Nicco Bautista and Maria Kim-Bautista
Class of 2012-2013
Nicco Bautista and Maria Kim-Bautista both immigrated to Vancouver as children. They are both the first people in their families to attend law school and have both established themselves as successful lawyers in the city.
Now, they’re sharing a simple yet powerful message with law students of colour: “You belong.”
The couple first became acquaintances during their time as undergraduates at UBC. They later reconnected when Maria transferred to the Allard School of Law after completing her first year at the University of Alberta.
“I remember him saying, ‘Don’t worry, Maria. You’ll fit right in. I’ll introduce you to all my friends and I’ll take care of you,’” she said.
After graduating from Allard in 2013, Nicco—who was born in the Philippines and raised in Richmond—worked in law firms in Malaysia and Singapore before articling at Fasken, where he then stayed on as an associate and used his fluency in several languages to help with client matters as part of the Asia Pacific Practice Group and the Wills, Estates, Tax and Charities Group. In 2018, he joined BMO Wealth Management as Director, Estate Planning.
Maria, who was born in Korea and moved to Canada when she was in Grade 8, began her career at Young Anderson, an experience she said sparked her interest in privacy law. She now practices as a privacy and governance lawyer at Population Data BC at UBC.
Now, Nicco and Maria have established the Kim-Bautista Award in Law, which provides financial assistance to students of colour who might be facing the same challenges they experienced in entering the legal profession.
“There are a lot of values and emotions that we had in making this award,” Nicco said.
“We personally see this award as us doing our part in clearly signalling to students of colour who may be uncertain if they’re worthy of being lawyers because no one else in their family has proven so, that they do indeed belong here at Allard and that this award specifically signals that there’s a place for people like us.”
As someone who relied on financial aid as a student, Nicco said financial difficulties can not only act as a barrier to entry into the profession but might also influence the career path a law school graduate might take.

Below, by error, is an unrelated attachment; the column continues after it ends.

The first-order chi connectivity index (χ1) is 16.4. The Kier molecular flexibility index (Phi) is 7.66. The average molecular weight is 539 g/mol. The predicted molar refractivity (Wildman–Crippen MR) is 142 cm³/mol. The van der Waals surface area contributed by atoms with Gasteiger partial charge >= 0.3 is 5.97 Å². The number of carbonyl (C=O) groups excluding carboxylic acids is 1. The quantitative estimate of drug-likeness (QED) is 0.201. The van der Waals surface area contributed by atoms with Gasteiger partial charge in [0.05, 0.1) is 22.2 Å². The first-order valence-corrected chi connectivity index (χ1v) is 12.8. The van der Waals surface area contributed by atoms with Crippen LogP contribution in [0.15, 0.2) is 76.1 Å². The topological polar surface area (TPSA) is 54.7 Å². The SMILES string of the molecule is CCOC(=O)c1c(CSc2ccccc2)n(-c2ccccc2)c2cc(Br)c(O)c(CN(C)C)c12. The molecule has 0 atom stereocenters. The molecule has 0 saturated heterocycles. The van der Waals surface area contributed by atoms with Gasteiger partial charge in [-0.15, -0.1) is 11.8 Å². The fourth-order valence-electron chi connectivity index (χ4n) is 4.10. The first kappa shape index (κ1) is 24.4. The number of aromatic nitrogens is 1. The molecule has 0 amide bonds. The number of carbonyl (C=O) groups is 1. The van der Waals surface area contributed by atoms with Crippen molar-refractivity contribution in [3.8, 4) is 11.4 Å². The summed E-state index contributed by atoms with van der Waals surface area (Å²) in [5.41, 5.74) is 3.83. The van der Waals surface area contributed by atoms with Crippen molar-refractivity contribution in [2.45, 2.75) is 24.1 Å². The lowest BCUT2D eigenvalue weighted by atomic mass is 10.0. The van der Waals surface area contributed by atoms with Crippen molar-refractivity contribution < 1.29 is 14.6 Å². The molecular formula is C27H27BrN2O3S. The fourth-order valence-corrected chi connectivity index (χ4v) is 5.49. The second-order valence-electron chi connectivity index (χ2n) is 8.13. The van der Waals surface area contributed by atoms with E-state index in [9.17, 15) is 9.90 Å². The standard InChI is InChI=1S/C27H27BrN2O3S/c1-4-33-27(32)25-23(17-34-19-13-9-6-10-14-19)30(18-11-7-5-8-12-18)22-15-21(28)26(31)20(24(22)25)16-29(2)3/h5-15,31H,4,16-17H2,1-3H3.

“For people of colour, where their families were brought up in such a way that the children knew that their parents sacrificed everything to come to this new country, and essentially that they were their parents’ largest and most valuable investment, there’s an extreme pressure for them to perform, an extreme pressure for them to find jobs that are high-paying enough to wipe off that student debt as soon as possible and maybe even take care of their parents down the road,” he said.
“The unfortunate by-product, however, is that sometimes students chase positions in firms that don’t really align with their interests. They consign themselves to these high-pressure jobs with limited personal satisfaction … So, Maria and I are thinking that if we can ease the pressure a bit for these students who are considering law school, but for whom tuition might be a little bit of a stretch or giving them some financial support to pursue their true legal interest, we can begin to kind of level the playing field here.”
According to the couple, the award is also intended to acknowledge the unique challenges students of colour face and in turn foster a supportive network for those who, like Nicco and Maria, are the first in their families to attend law school and might therefore lack the exposure, insights and connections in the legal community enjoyed by some of their peers.
“My first encounter with a real-life lawyer was at my 1L wine and cheese event, and I can assure that I was one very awkward turtle,” Maria said.
“I compare my experience with some of my classmates whose dad is a judge or mom is a partner at a national law firm or uncle is a prosecutor, so law and legal careers are more of a natural dinner time conversation. I don’t think people who have access to those connections—which is a privilege—necessarily realize it, but those connections and insights into the legal world are really valuable things that many people can’t get access to … It’s very difficult to aspire to be something, I think, if you haven’t seen enough of that something, like a visible minority judge in Canada.”
In the end, Nicco said, a more diverse legal profession not only benefits law students and lawyers of colour but strengthens the practice of law as a whole.
“I think that to the extent that we can have more people who understand each other, who have the capacity and the patience to learn more about each other’s differences, not just to see the differences but to highlight similarities—this is the path forward,” he said.